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Luigi Bosca Reserve Malbec 2007

Malbec from Argentina
  • WS90
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Winemaker Notes

A round and full wine, with ripe black and red berries aromas. Deep purple in color, it is a pleasant wine with an unctuous finish. French oak barrel aging provides great structure to this wine.

Critical Acclaim

WS 90
Wine Spectator

Dark, with a core of plum, melted fig and iron notes covered by dark cocoa and espresso. The long, rich finish lets a flash of minerality peek in. Drink now through 2011.—

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Luigi Bosca

Luigi Bosca

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Luigi Bosca, , South America
Luigi Bosca
In the village of Unzue, located in Navarra, Leoncio Arizu was born to Saturnino Arizu and Juana Uriz. The meaning of the family name would be a sign of the importance oak would have in his life, as Arizu means "oak grove". In 1890, a seven-year-old Leoncio arrived in Argentina and settled in Mendoza, where he was met by his uncle Balbino, already involved in the wine business.

The very first vineyards owned by the Arizus, had vines of European origin and were incorporated so that the winery began form in 1901. Leoncio Arizu became the manager of the family winery. A year later, the family purchased steam-powered plowing machinery and hired highly-trained personnel from England.

Leoncio Arizu married Juana Larrea in 1922. The couple would have 5 children. Saturnino Arizu, Leoncio's son, became involved in the winery. Don Leoncio Arizu passed away, and left his children his greatest heritage: His passion for wine.

Years later, Saturnino and his children began the commercialization of the wines produced by the family: Luigi Bosca, a paradigm in Argentinean wines. In 1991 the original Luigi Bosca Winery, located in Luján de Cuyo, Mendoza, was renovated and enlarged.

Praised for its stately Renaissance-era chateaux as well as its diverse variety of wines, the picturesque Loire valley produces elegant and underrated red, white, and rosé as well as sparkling and sweet wines. Just south of Paris, the appellation lies along the river of the same name and stretches from the center of France to the Atlantic coast. Geography and climate differ greatly along the Loire’s vast length. Furthest inland, the climate is continental, becoming classically maritime as it reaches the ocean. Accordingly, the Loire Valley is perhaps the most diverse wine-producing region in France—this region does a little bit of everything, and it does it all quite well.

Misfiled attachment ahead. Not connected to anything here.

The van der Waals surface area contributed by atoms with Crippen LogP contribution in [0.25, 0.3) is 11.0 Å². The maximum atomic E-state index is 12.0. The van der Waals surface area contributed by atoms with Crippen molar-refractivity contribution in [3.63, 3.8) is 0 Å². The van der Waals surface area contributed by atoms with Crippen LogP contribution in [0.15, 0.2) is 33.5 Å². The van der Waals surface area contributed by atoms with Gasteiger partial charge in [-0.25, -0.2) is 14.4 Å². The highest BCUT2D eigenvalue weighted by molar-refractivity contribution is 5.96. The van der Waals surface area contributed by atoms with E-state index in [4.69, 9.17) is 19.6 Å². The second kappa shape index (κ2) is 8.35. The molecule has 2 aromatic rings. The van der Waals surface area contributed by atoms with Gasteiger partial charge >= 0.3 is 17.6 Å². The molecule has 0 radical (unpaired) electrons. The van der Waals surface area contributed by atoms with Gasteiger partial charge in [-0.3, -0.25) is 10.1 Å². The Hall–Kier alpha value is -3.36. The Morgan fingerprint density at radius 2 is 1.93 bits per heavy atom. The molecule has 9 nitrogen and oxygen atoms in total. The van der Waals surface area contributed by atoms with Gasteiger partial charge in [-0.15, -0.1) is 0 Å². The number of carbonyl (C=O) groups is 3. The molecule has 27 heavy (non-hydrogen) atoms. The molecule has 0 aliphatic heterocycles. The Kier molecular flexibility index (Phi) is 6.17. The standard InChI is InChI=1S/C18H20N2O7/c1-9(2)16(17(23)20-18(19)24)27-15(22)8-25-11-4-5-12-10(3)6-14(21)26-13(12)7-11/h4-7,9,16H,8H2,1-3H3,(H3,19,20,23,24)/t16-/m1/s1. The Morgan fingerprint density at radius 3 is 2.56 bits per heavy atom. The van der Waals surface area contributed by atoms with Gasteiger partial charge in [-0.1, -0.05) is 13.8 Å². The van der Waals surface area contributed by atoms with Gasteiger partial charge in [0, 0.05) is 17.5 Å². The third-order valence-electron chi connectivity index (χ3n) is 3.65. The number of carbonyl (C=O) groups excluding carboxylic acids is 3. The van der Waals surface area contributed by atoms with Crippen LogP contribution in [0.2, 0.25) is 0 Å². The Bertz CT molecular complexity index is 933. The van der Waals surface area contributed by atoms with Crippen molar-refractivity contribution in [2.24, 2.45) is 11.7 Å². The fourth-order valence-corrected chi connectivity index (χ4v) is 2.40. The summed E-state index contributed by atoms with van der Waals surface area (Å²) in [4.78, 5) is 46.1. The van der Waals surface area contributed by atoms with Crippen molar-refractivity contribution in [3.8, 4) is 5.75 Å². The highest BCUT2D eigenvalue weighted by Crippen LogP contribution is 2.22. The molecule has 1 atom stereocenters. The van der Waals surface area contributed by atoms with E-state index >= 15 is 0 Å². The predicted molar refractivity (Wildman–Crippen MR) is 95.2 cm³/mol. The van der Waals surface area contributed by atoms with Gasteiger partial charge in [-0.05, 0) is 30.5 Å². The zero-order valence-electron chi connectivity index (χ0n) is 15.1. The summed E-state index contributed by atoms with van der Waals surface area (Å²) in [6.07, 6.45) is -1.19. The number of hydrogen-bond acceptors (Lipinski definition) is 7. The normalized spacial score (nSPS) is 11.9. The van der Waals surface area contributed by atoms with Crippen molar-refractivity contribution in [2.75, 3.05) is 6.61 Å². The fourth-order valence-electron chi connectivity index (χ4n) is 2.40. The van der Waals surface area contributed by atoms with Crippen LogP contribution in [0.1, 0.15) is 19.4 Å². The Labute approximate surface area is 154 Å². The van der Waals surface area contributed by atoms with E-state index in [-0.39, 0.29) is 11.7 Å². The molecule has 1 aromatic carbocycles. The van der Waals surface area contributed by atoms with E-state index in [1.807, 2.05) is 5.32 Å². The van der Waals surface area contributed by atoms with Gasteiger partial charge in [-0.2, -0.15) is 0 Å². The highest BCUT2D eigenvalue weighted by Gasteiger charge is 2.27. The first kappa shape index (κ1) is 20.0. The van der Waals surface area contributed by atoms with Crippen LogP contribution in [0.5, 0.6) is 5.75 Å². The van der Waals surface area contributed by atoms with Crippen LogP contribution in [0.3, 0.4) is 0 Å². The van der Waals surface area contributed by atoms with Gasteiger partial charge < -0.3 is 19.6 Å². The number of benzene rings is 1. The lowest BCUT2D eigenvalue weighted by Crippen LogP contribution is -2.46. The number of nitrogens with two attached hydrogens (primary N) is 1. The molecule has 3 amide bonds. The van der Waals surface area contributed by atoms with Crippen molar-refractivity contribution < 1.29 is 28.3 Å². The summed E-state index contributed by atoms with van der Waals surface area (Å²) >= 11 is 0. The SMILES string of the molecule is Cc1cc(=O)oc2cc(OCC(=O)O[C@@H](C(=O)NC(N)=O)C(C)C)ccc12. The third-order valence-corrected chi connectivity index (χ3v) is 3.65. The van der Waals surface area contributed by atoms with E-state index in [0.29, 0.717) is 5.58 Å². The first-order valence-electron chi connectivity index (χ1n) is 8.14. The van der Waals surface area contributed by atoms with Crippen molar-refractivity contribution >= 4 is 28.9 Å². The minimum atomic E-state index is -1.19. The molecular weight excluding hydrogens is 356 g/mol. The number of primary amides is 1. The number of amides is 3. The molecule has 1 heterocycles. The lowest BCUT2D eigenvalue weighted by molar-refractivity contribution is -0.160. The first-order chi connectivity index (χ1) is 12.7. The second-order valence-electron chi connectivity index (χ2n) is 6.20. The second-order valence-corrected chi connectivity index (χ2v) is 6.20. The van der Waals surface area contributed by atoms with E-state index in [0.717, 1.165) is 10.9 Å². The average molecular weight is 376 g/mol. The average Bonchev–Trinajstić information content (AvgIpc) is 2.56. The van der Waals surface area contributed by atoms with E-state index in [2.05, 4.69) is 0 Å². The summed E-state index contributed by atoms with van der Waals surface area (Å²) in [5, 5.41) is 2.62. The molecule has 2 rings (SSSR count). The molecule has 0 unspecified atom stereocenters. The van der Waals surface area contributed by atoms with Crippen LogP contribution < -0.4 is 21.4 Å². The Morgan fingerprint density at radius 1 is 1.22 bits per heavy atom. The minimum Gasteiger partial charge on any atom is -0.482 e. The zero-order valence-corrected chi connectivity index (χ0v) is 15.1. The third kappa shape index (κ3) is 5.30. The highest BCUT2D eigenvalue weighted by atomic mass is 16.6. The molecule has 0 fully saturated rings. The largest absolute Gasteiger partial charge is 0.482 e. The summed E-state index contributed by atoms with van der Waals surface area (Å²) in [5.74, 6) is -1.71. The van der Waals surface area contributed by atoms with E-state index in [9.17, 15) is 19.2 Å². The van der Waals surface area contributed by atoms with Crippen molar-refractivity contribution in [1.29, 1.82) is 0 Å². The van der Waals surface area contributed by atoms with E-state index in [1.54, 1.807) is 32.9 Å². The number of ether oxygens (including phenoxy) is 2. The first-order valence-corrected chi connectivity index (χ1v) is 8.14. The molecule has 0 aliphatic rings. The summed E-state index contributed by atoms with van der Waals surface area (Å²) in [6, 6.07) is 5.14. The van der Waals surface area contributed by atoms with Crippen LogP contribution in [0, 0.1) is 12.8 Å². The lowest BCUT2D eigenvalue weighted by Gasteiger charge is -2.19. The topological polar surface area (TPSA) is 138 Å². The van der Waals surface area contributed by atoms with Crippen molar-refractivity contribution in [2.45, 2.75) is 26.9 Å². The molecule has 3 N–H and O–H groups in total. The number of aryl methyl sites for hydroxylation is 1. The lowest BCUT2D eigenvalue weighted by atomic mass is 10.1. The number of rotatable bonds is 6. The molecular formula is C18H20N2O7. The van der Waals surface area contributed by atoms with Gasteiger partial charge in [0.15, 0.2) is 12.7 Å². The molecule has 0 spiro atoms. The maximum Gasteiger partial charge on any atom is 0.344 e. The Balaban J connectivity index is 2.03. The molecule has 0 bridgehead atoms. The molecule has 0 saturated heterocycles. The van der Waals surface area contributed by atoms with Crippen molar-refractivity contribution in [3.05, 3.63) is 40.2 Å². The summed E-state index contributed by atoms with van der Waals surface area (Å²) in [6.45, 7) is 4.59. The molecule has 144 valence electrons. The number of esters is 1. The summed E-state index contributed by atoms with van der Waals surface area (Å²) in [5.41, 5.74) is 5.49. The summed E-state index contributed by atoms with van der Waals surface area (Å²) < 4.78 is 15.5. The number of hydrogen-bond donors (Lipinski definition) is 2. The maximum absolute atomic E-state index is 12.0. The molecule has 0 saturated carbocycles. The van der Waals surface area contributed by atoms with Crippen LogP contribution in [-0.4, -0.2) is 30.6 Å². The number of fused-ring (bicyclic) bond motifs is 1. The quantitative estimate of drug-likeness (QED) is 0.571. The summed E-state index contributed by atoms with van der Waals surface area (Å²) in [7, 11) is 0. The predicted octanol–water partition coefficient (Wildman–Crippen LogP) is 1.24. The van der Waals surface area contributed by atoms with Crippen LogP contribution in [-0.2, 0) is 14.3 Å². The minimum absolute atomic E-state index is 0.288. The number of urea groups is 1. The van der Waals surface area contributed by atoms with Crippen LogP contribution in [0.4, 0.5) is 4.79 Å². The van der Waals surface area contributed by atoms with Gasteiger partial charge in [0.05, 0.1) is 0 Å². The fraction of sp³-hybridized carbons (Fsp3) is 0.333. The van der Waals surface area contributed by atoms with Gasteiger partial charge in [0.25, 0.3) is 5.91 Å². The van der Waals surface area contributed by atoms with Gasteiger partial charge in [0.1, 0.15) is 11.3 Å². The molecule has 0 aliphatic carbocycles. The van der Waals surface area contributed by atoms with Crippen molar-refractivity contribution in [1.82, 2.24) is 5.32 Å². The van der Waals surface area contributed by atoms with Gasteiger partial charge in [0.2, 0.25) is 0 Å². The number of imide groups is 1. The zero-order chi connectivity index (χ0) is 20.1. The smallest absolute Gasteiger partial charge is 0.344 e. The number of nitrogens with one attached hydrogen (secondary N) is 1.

The Loire can be divided into three main growing areas, from west to east: the Lower Loire, Middle Loire, and Upper/Central Loire. The Pay Nantais region of the Lower Loire is focused on acidic, saline whites that beg for fresh seafood. Muscadet, made from the Melon de Bourgogne variety, is the most noteworthy appellation here. The Middle Loire contains Anjou, Saumur, and Touraine. In Anjou, Chenin Blanc reaches its zenith, producing outstanding dry and sweet wines reminiscent of crisp apples dipped in honey. Cabernet Franc dominates red and rosé production here, supported often by Grolleau and Cabernet Sauvignon. Sparkling Crémant de Loire is a specialty of Saumur. Chenin Blanc and Cabernet Franc are common in Touraine as well, along with Sauvignon Blanc, Gamay, and Malbec (known locally as Côt). The Upper Loire is Sauvignon Blanc country, home to the world-renowned appellations of Sancerre and Pouilly-Fumé. Pinot Noir and Gamay produce bright, easy-drinking red wines here.

CAR38541_2007 Item# 100358

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